There's something remarkably simple about spending an evening with your daughter. Makes the rest of life's silliness - and we have a bountiful harvest of it these days - seem irrelevant. Which they are.

Your turn: Simple pleasures. Please discuss.

One more thing: Thematic Photographic explores transparent themes this week. Head over here to participate.

Wednesday, March 04, 2009

Thematic Photographic 39 - Transparent

Tea. Earl Grey. Hot.
London, ON, March 2009 [Click to embiggen]

I've made no secret of my love for tea. There's a spirit surrounding the process of making it, then nursing the mug along for a while that appeals to me. When you're wrestling with the world outside and time seems to be spinning out of control, it's comforting to be able to set everything aside for a bit so you can sit at the table with a warm mug and just...be.

This photo kicks off our latest Thematic Photographic theme, transparent. Why transparent? Because we often see more when we see through something. We often see something different than we initially expected. We're often surprised. Pleasantly, even. And we all need a little more pleasant, right?

Your turn: Please point your lens at something see-through - literal, figurative, whatever floats your boat - and share the link in a comment below. Repeat as often as you wish, as we strongly encourage serial theming. To wit, I present my friend, Mojo (seriously, his work is unreal. But you knew that already, right?) Here's how TP works:
  • Every Wednesday evening, at precisely 7 o'clock Eastern, I post a new Thematic Photographic entry.
  • Each entry has a unique theme. This week's is...transparent.
  • You post a similarly themed image over on your blog.
  • You paste a link to your entry in a comment here.
  • If you've already posted something that fits (on a blog, Facebook, MySpace, wherever) simply post the link to the existing entry. Old or new, all photos are welcome.
  • You may post as many photos or links as you wish. For the next week, I'll be supporting this theme with a related picture/posting each day. I encourage you to do the same. This is all about sharing, so feel free to share to your heart's content!
  • Please share this link with friends, too, and encourage them to join in. The more, the merrier.
  • And please accept my thanks for your enthusiasm. Your participation has made TP a true highlight for me each and every week.

Can you hear me now?

I spoke with Kathleen Petty, host of CBC Radio's Ottawa Morning show, earlier today. Click here if you want to listen to the package, entitled Reaction to major cuts at A Channel*.

For more background on my recent media rants, click here, then here. And if you missed the Canada AM hit with Marci Ien on Monday morning, head here. This link also works.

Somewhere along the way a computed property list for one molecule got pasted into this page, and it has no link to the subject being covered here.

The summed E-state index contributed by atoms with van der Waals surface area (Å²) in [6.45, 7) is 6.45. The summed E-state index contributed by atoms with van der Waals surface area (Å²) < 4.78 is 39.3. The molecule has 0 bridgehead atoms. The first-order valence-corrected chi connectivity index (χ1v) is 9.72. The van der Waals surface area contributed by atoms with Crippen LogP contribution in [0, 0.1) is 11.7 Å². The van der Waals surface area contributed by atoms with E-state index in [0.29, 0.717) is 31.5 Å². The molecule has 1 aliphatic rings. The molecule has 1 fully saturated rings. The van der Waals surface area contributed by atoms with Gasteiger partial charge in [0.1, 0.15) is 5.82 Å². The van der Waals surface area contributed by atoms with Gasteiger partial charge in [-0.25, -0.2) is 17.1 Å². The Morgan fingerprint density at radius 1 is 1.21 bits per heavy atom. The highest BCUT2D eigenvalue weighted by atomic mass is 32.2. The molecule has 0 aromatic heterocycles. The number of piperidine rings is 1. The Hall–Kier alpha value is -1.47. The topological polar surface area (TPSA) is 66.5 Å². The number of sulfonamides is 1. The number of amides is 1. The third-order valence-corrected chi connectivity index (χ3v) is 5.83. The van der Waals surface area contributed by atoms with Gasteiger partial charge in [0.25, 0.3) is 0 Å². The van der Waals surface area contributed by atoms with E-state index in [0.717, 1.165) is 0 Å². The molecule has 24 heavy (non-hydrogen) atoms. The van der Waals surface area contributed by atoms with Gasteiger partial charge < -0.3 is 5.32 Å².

*It's a Real-format (.RAM) streaming file. If you don't already have the software on your machine, head over here to download it.

Tuesday, March 03, 2009

Wordless Wednesday - Crystallized

London, ON, January 2009

Sorry this is yet another not-quite-wordless entry...I'm a writer, after all!

This entry completes our week-long run of winter-themed photos in support of the latest Thematic Photographic. It's not too late to share yours by heading here.

Tomorrow at precisely 7:00 p.m. ET, I'll be posting the new TP entry. To give you a fair shot at brainstorming some great ideas, the theme will be...


If you can see through it, we want to see it (hmm, sounds obtuse, that...)

Media meltdown - the other shoe drops

Please accept my apologies in advance for a bit of a rant...

It's always hard to see hard times hit home. It's especially hard when such moves are driven by ignorance and shortsightedness.

Today's news is not good. 'A' Morning, the morning show that I've been occasionally appearing on under the Tech Talk banner, was abruptly cancelled this morning. Staff were informed in a hastily called meeting just after the show went off the air. No goodbyes, no advance notice...just sliced, just like that. This is a time-honored tradition in media, and something that's happening with increasing frequency on both sides of the border as the economic downturn's grip tightens its grip on already-suffocating conventional media organizations.

This comes a day after I spoke on national television (click here for video) about how conventional broadcasters have done themselves no favors by maintaining the status quo long after the Internet made their old strategies obsolete. They've kept their heads in the sand for so long that I wonder if they still know how to connect with today's audiences and advertisers.

In the morning show's place, they will now be running six back-to-back reruns of the half-hour news package from the night before. Yup, they'll serve their local community by running multiple repeats of old news. Please excuse my lack of enthusiasm for what's clearly a deliberate gutting of whatever's left of the station's business model. Can you see advertisers going for this? Um, not so much.

I'm selfishly sad because I really enjoyed doing Tech Talk with 'A' Morning host Cheryl Weedmark. But I'm massively more upset for the folks who devoted their entire careers to the station and the show. Cheryl and the morning team are some of the brightest, most focused people you'll ever meet in media. It blows my mind that they can be swept out the door without so much as a thank you.

I know the economy sucks. I know these stations have struggled under their national chain ownership. We've heard time and again that the model is broken, but no one in conventional media's ivory tower seems willing to break with conventional business practices to build a broadcast/narrowcast/Internet-embracing means of connecting with audiences and advertisers no matter where they are. They've let the online world take their lunch, and instead of fighting back they're choosing to walk away. Wimps.